Prioritizing the Gift that is our Families
Jeffrey Davis is, among other things, a ham radio operator, and author of the book 1,000 marbles. How the book got it’s title was from his experience one day listening to another ham radio operator give some insight on his family.
One morning, he was shuffling toward the basement shack with a steaming cup of coffee in one hand & the morning paper in the other. What began as a typical Saturday morning, turned into one of those lessons that life seems to hand you from time to time.
Jeff turned the dial up into the phone portion of the band on his ham radio in order to listen to a Saturday morning swap net. Along the way, he came across an older sounding chap, with a tremendous signal and a golden voice. The kind that made him sound like he should be in the broadcasting business. He was telling whoever he was talking with something about “a thousand marbles.”
Jeff was intrigued and stopped to listen to what he had to say. “Well, Tom, it sure sounds like you’re busy with your job. I’m sure they pay you well but it’s a shame you have to be away from home and your family so much. Hard to believe a young fellow should have to work sixty or seventy hours a week to make ends meet.
Too bad you missed your daughter’s dance recital.”
He continued, “Let me tell you something Tom, something that has helped me keep a good perspective on my own priorities.” And that’s when he began to explain his theory of “a thousand marbles.”
“You see, I sat down one day and did a little arithmetic. The average person lives about seventy-five years. I know, some live more and some live less, but on average, folks live about seventy-five years.”
“Now then, I multiplied 75 times 52 and I came up with 3900 which is the number of Saturdays that the average person has in their entire lifetime. Now stick with me Tom, I’m getting to the important part.”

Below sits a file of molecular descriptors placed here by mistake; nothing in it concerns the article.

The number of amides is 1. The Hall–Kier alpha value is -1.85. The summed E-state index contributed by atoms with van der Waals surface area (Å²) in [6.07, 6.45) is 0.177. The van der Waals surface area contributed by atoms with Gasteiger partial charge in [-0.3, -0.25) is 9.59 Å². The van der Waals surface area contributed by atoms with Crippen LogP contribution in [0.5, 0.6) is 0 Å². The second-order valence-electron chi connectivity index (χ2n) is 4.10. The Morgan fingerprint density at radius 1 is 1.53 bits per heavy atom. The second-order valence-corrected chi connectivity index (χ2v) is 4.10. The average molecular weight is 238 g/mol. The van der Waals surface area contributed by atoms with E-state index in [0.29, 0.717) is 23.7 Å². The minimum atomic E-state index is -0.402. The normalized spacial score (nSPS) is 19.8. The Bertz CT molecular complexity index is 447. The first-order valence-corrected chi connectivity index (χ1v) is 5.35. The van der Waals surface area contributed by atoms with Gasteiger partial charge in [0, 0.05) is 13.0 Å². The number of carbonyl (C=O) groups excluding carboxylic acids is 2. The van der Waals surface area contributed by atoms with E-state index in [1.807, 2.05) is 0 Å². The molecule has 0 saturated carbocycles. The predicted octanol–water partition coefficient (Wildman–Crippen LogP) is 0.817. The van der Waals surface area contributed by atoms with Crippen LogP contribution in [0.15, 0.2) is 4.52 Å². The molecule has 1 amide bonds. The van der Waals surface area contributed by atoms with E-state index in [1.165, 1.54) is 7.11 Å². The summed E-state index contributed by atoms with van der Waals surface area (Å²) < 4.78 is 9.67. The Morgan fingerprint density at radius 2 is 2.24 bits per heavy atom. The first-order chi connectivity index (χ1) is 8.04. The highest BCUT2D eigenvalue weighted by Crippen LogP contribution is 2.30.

“It took me until I was fifty-five years old to think about all this in any detail,” he went on, “and by that time I had lived through over twenty-eight hundred Saturdays. I got to thinking that if I lived to be seventy-five, I only had about a thousand of them left to enjoy.”
“So I went to a toy store and bought every single marble they had. I ended up having to visit three toy stores to roundup 1000 marbles. I took them home and put them inside of a large, clear plastic container right here in the shack next to my gear. Every Saturday since then, I have taken one marble out and thrown it away.”
“I found that by watching the marbles diminish, I focused more on the really important things in life. There is nothing like watching your time here on this earth run out to help get your priorities straight.”
“Now let me tell you one last thing before I sign-off with you and take my lovely wife out for breakfast. This morning, I took the very last marble out of the container. I figure if I make it until next Saturday then I have been given a little extra time. And the one thing we can all use is a little more time.”
“It was nice to meet you Tom, I hope you spend more time with your family, and I hope to meet you again here on the band. 75 year Old Man, this is K9NZQ, clear and going QRT, good morning!”
Jeff writes you could have heard a pin drop on the band when this fellow signed off. He gave all the other operators a lot to think about. Jeff had planned to work on the antenna that morning, and then he was going to meet up with a few hams to work on the next club newsletter. Instead, he went upstairs and woke his wife up with a kiss.